# Composition of Functions

Suppose that y=f(u)=ln(u) and u=g(x)=sin(x) . Since y is a function of u and u is afunction of x the we obtain that y is a function of x: y=f(u)=f(g(x))=f(sin(x))=ln(sin(x)) .

The procedure is called composition because the new function is composed of the two given functions f and g.

If we are given two functions f and g, we start with a number x in the domain of g and find value g(x). If this number is in the domain of f, then we can calculate the value of f(g(x)). The result is a new function h(x)=f(g(x)) obtained by substituting g into f.

Definition. Given two functions f and g, the composite function f@g is defined by (f@g)(x)=f(g(x)).

Domain of composite functions is set of all x such that x is in domain of g and g(x) is in domain of f.

Example 1. Find f@g, g@f, f@f, g@g if f(x)=x^3 and g(x)=sqrt(x)/(x-1) .

f@g=f(g(x))=f(sqrt(x)/(x-1))=(sqrt(x)/(x-1))^3

g@f=g(f(x))=g(x^3)=sqrt(x^3)/(x^3-1) .

Notice, that in general f@g!=g@f .

f@f=f(f(x))=f(x^3)=(x^3)^3=x^9

g@g=g(g(x))=g(sqrt(x)/(x-1))=sqrt(sqrt(x)/(x-1))/(sqrt(x)/(x-1)-1).

Note, that we can take composition of more than two functions: (f@g@h)(x)=f(g(h(x))).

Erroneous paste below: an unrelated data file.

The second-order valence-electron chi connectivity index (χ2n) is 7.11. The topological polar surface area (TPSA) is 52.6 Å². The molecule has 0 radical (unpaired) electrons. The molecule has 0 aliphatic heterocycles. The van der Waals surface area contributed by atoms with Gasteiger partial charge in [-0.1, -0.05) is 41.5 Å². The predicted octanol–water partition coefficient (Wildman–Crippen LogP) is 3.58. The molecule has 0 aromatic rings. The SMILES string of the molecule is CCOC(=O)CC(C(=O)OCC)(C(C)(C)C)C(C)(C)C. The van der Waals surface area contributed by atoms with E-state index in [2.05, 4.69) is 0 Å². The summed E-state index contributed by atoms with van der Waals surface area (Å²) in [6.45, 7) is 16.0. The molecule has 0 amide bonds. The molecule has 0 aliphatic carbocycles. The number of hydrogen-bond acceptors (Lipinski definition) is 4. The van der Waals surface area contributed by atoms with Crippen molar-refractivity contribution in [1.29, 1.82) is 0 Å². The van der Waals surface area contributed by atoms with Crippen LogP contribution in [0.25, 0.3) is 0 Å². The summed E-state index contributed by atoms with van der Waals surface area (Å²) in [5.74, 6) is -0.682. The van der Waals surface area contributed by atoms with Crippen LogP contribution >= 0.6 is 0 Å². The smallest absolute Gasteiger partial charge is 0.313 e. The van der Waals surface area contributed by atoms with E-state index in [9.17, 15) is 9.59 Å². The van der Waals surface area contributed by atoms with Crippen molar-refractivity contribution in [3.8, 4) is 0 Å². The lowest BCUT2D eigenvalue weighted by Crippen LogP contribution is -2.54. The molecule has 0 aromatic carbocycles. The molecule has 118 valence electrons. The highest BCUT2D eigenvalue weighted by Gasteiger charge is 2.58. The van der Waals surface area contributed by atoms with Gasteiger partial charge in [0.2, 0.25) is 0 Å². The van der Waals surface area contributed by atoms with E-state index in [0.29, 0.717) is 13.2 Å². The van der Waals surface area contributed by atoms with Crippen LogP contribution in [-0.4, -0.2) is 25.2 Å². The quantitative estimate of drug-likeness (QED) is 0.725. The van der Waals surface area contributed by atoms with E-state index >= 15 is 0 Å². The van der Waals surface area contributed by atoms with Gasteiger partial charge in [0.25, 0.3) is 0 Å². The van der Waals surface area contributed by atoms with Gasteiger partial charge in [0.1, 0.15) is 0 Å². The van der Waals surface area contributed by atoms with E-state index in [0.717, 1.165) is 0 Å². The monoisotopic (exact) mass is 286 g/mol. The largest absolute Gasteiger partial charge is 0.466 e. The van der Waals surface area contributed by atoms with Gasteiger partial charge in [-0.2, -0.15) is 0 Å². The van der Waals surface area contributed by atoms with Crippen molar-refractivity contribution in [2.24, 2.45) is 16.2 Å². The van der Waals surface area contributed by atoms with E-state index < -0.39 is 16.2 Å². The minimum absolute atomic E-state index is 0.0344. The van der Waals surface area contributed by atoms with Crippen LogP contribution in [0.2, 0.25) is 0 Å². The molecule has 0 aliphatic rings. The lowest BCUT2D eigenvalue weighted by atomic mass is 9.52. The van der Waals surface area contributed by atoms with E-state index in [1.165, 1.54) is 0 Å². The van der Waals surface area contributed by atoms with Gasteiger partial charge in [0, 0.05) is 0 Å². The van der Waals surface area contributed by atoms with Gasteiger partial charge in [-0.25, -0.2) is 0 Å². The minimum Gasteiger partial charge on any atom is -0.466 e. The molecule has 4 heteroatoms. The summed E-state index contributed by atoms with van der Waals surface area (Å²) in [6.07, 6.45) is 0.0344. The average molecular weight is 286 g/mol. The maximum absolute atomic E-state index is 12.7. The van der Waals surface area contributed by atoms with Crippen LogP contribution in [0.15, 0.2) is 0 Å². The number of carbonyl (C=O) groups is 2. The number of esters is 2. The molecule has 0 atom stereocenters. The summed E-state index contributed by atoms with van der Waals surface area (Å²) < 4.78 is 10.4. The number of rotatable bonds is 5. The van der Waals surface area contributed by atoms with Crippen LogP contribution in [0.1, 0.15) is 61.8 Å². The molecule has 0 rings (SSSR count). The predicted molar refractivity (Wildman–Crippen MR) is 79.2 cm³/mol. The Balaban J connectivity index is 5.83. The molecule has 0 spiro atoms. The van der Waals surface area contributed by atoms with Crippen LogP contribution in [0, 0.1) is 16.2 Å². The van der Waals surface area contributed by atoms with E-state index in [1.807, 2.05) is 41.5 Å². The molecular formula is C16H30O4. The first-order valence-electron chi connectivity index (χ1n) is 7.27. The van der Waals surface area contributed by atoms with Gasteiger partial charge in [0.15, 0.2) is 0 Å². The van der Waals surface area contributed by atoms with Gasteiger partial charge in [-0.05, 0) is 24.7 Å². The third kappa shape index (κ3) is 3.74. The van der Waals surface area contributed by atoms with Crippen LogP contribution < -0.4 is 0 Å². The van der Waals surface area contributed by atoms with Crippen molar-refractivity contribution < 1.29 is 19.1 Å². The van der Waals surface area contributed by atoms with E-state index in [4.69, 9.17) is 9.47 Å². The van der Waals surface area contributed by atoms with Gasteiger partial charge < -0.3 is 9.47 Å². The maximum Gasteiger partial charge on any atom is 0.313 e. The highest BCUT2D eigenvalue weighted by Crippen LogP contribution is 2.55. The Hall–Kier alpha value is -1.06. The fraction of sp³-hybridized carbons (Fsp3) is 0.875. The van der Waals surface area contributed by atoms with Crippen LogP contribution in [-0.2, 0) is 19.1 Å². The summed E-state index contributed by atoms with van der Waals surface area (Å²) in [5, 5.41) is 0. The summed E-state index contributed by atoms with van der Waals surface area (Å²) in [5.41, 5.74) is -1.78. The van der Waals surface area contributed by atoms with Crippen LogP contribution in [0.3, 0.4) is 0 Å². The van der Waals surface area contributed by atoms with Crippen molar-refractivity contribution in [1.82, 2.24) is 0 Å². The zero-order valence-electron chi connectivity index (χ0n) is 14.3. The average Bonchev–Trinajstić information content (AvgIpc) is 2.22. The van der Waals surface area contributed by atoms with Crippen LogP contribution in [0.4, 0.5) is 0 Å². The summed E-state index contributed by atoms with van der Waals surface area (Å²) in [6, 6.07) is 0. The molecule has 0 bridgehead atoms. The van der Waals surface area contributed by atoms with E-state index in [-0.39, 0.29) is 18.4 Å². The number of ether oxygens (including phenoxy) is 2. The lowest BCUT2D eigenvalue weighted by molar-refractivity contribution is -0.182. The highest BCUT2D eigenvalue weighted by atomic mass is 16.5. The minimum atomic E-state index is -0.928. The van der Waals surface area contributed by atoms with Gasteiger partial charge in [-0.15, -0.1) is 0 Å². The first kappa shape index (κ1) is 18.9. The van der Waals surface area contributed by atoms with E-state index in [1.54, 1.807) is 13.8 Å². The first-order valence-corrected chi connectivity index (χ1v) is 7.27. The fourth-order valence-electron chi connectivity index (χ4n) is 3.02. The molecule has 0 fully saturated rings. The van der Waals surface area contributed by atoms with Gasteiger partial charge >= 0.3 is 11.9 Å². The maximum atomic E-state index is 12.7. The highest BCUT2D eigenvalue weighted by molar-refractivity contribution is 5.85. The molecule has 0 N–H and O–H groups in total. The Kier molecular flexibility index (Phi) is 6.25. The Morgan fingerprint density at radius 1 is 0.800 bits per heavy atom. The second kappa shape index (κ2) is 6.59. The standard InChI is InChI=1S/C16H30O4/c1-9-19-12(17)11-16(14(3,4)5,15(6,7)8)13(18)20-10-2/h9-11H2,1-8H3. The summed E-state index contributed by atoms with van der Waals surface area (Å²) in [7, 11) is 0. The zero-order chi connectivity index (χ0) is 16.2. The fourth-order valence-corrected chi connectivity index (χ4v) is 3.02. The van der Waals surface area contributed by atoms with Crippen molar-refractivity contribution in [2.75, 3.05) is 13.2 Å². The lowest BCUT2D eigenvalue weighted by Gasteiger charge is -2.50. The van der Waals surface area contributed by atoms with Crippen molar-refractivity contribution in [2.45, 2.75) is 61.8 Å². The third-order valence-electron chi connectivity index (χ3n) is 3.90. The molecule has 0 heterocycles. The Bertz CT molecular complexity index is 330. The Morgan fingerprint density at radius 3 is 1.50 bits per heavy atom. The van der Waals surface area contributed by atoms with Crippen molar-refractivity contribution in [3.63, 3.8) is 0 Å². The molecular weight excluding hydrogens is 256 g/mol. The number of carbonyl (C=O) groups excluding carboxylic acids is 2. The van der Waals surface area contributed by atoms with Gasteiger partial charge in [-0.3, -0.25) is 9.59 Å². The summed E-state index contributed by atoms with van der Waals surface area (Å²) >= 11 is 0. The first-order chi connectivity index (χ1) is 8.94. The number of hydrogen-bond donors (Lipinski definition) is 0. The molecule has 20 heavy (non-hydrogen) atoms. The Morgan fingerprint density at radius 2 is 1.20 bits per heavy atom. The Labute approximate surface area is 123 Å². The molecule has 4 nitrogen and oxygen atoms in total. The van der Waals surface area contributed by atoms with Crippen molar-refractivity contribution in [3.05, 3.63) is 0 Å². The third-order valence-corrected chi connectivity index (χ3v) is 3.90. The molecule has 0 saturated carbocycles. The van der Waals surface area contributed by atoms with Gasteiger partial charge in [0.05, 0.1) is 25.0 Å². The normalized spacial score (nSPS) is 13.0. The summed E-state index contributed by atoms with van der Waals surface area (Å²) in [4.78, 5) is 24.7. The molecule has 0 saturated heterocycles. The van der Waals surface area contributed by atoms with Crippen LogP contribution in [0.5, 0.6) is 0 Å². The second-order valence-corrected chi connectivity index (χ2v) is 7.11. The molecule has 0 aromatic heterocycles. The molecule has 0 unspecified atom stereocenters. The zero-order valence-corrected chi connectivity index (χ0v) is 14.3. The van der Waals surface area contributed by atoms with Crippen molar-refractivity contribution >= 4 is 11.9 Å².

Example 2. Find f@g@h if f(x)=x^2, g(x)=x/(x-1) and h(x)=sin(x).

f@g@h=f(g(h(x)))=f(g(sin(x)))=f(sin(x)/(sin(x)-1))=(sin(x)/(sin(x)-1))^2.

Sometimes we need to perform inverse task, in other words given composite function, we need to find functions it is formed from.

Example 3. Find f, g, and h if f@g@h=(cos(x+9))^2.

The formula for f@g@h says: first add 9, then take the cosine of the result, and finally square.

So, we take h(x)=x+9, g(x)=cos(x) and f(x)=x^2.

Then

f@g@h=f(g(h(x)))=f(g(x+9))=f(cos(x+9))=(cos(x+9))^2.

It is worth noting, that characteristic of function as composite is not connected with natural functional dependence of f and x, it is just a way to represent this dependence.

For example, let f=sqrt(1-u^2) for u in[-1,1] and y=sin(x) for x in [-pi/2,pi/2] then (f@g)(x)=f(g(x))=f(sin(x))=sqrt(1-(sin(x))^2)=cos(x). Here cos(x) is represented as composite function.